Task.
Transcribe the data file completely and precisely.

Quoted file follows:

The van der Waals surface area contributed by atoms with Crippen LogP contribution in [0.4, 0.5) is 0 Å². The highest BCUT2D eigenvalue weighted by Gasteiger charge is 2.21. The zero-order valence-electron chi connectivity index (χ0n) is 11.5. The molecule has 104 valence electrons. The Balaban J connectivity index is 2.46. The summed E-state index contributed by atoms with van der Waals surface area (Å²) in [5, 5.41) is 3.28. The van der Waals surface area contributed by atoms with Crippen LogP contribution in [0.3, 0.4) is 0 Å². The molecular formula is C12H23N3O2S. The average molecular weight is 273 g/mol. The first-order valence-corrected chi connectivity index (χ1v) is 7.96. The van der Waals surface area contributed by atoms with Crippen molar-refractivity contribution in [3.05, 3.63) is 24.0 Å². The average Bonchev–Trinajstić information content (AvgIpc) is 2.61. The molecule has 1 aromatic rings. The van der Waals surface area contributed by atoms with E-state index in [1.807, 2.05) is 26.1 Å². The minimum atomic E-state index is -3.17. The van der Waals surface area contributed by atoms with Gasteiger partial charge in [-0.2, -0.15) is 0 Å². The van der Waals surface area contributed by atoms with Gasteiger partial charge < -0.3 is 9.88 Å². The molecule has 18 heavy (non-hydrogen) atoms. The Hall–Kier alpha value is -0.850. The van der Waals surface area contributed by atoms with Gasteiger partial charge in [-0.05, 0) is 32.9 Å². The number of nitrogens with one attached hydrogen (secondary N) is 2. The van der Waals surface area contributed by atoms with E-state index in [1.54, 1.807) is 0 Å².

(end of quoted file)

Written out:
The van der Waals surface area contributed by atoms with Crippen LogP contribution in [0.4, 0.5) is 0 Å². The highest BCUT2D eigenvalue weighted by Gasteiger charge is 2.21. The zero-order valence-electron chi connectivity index (χ0n) is 11.5. The molecule has 104 valence electrons. The Balaban J connectivity index is 2.46. The summed E-state index contributed by atoms with van der Waals surface area (Å²) in [5, 5.41) is 3.28. The van der Waals surface area contributed by atoms with Crippen LogP contribution in [0.3, 0.4) is 0 Å². The molecular formula is C12H23N3O2S. The average molecular weight is 273 g/mol. The first-order valence-corrected chi connectivity index (χ1v) is 7.96. The van der Waals surface area contributed by atoms with Crippen molar-refractivity contribution in [3.05, 3.63) is 24.0 Å². The average Bonchev–Trinajstić information content (AvgIpc) is 2.61. The molecule has 1 aromatic rings. The van der Waals surface area contributed by atoms with E-state index in [1.807, 2.05) is 26.1 Å². The minimum atomic E-state index is -3.17. The van der Waals surface area contributed by atoms with Gasteiger partial charge in [-0.2, -0.15) is 0 Å². The van der Waals surface area contributed by atoms with Gasteiger partial charge < -0.3 is 9.88 Å². The molecule has 18 heavy (non-hydrogen) atoms. The Hall–Kier alpha value is -0.850. The van der Waals surface area contributed by atoms with Gasteiger partial charge in [-0.05, 0) is 32.9 Å². The number of nitrogens with one attached hydrogen (secondary N) is 2. The van der Waals surface area contributed by atoms with E-state index in [1.54, 1.807) is 0 Å².